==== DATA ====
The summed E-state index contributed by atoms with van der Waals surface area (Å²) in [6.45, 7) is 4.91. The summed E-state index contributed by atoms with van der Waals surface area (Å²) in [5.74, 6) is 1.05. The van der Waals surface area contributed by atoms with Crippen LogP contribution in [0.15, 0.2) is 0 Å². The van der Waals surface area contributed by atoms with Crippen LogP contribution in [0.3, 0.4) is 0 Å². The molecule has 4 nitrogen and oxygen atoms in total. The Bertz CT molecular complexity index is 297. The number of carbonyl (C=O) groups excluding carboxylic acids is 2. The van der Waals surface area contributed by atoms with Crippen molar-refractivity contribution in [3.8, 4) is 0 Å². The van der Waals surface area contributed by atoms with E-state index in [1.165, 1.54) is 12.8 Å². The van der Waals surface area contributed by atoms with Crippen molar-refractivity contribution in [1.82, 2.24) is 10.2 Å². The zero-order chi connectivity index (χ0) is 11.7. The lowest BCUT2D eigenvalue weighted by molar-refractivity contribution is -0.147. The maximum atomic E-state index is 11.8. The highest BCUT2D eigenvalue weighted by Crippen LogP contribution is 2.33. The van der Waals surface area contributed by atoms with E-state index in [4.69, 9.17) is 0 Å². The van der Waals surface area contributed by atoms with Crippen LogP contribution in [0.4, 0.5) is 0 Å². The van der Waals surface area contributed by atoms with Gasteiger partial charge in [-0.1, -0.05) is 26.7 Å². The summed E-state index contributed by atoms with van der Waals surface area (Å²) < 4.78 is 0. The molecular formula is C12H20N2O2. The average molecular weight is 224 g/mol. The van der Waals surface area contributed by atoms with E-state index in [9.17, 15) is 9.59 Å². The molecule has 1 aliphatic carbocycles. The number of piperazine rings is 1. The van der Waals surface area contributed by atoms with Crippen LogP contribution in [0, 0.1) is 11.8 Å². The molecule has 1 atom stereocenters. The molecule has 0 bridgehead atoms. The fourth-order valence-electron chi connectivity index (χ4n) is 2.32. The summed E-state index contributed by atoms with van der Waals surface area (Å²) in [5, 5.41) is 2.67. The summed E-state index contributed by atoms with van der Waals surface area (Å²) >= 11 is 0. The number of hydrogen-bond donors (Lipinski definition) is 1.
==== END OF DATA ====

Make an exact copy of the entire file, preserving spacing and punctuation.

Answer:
The summed E-state index contributed by atoms with van der Waals surface area (Å²) in [6.45, 7) is 4.91. The summed E-state index contributed by atoms with van der Waals surface area (Å²) in [5.74, 6) is 1.05. The van der Waals surface area contributed by atoms with Crippen LogP contribution in [0.15, 0.2) is 0 Å². The van der Waals surface area contributed by atoms with Crippen LogP contribution in [0.3, 0.4) is 0 Å². The molecule has 4 nitrogen and oxygen atoms in total. The Bertz CT molecular complexity index is 297. The number of carbonyl (C=O) groups excluding carboxylic acids is 2. The van der Waals surface area contributed by atoms with Crippen molar-refractivity contribution in [3.8, 4) is 0 Å². The van der Waals surface area contributed by atoms with E-state index in [1.165, 1.54) is 12.8 Å². The van der Waals surface area contributed by atoms with Crippen molar-refractivity contribution in [1.82, 2.24) is 10.2 Å². The zero-order chi connectivity index (χ0) is 11.7. The lowest BCUT2D eigenvalue weighted by molar-refractivity contribution is -0.147. The maximum atomic E-state index is 11.8. The highest BCUT2D eigenvalue weighted by Crippen LogP contribution is 2.33. The van der Waals surface area contributed by atoms with E-state index in [4.69, 9.17) is 0 Å². The van der Waals surface area contributed by atoms with Crippen LogP contribution in [0.4, 0.5) is 0 Å². The van der Waals surface area contributed by atoms with Gasteiger partial charge in [-0.1, -0.05) is 26.7 Å². The summed E-state index contributed by atoms with van der Waals surface area (Å²) < 4.78 is 0. The molecular formula is C12H20N2O2. The average molecular weight is 224 g/mol. The van der Waals surface area contributed by atoms with E-state index in [9.17, 15) is 9.59 Å². The molecule has 1 aliphatic carbocycles. The number of piperazine rings is 1. The van der Waals surface area contributed by atoms with Crippen LogP contribution in [0, 0.1) is 11.8 Å². The molecule has 1 atom stereocenters. The molecule has 0 bridgehead atoms. The fourth-order valence-electron chi connectivity index (χ4n) is 2.32. The summed E-state index contributed by atoms with van der Waals surface area (Å²) in [5, 5.41) is 2.67. The summed E-state index contributed by atoms with van der Waals surface area (Å²) >= 11 is 0. The number of hydrogen-bond donors (Lipinski definition) is 1.